That annual growth would be the lowest for Michigan since the Great Recession.

“I think the outlook is still good. We think a lot of those obstacles are temporary,” he said. “There were a lot of one-time things that we saw that we’re hoping we’re not going to see again over the next couple of years.”

However, a slowing manufacturing sector “is kind of the new normal” through 2021 for Michigan, Ehrlich said.

The University of Michigan projects employment to return to a “moderate but sustained” growth trend with the state’s economy generating 23,300 new payroll jobs in 2020 and 25,900 in 2021, according to the outlook. That’s about half the pace of job creation in 2017 and 2018.

Amid moderate economic growth, Michigan’s unemployment rate will remain low and dip further, and the labor market should stay tight. The University of Michigan predicts the statewide unemployment rate will inch down to 3.9 percent in 2020 and 3.7 percent in 2021.

As of October, unemployment in Michigan stood at 4.1 percent. Three of the four lowest county unemployment rates for the month were in West Michigan: Ottawa County, 2.3 percent; Allegan County, 2.4 percent; and Kent County, 2.5 percent.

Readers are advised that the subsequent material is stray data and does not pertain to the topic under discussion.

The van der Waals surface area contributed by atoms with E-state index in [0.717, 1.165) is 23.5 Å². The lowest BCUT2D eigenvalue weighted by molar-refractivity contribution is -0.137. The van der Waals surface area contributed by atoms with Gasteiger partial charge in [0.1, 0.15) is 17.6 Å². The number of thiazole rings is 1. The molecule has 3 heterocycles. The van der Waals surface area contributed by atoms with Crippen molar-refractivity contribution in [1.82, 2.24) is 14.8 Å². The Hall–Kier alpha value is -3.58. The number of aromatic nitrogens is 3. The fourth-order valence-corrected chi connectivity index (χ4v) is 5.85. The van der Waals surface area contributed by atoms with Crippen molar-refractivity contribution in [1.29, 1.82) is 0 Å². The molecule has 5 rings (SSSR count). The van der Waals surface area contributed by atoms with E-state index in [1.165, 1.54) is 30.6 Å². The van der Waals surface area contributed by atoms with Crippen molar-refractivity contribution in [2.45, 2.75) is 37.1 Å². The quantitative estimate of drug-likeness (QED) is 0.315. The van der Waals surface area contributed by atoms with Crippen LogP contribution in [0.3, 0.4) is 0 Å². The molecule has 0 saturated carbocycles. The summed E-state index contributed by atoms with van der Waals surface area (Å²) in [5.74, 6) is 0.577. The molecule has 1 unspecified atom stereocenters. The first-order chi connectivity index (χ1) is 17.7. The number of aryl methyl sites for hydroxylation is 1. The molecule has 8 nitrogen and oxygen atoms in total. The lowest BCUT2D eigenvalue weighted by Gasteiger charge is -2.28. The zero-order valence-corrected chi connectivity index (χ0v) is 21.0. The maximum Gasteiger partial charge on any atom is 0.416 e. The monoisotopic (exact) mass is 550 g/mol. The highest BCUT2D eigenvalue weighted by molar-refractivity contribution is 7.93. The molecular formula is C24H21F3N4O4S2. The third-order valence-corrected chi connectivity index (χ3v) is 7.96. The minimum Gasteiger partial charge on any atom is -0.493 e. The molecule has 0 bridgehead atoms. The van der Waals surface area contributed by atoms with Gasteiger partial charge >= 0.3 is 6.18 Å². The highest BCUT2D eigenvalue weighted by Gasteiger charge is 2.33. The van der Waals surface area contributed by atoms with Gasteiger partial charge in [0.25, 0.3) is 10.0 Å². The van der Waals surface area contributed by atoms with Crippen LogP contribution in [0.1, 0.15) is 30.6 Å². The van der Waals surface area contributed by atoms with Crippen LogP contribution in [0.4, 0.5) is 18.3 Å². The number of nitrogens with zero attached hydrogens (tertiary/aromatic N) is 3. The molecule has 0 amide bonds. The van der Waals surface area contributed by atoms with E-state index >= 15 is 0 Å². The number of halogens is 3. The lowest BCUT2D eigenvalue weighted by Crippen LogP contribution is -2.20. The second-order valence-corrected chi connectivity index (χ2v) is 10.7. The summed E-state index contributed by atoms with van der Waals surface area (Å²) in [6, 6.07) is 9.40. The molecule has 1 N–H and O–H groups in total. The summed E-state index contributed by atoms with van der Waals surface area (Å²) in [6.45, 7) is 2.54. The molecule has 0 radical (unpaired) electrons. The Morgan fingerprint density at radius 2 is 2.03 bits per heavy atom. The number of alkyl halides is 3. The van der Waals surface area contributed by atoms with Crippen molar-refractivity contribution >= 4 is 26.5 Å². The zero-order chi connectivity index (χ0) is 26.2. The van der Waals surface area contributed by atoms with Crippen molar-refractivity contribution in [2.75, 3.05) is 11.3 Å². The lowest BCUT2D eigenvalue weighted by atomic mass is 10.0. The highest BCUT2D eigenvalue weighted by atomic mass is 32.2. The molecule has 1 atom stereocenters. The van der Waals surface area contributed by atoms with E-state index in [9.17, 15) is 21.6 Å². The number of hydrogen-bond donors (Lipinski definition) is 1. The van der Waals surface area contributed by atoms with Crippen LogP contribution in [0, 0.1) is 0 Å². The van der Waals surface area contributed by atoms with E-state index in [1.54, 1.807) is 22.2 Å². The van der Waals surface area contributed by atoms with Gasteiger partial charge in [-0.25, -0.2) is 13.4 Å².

‘A pretty good run’

Comerica Inc.’s most recent outlook also projects “cooler growth in the Michigan economy in 2020.”

Real GDP growth for the state should come in at 1.7 percent for all of 2019, which includes a hit in the fourth quarter stemming from the GM strike. Comerica projects Real GDP growth of just 0.5 percent for Michigan in 2020.

“Cooler auto sales late this year and early next year would contribute to near stagnant overall job growth for Michigan heading into 2020,” Comerica economists wrote in their outlook.

Given the combination of easing auto sales and a slower manufacturing sector from the uncertainty generated by trade tariffs, the state still should do OK economically in 2020, said Martin Lavelle, a business economist with the Detroit branch of the Federal Reserve Bank of Chicago.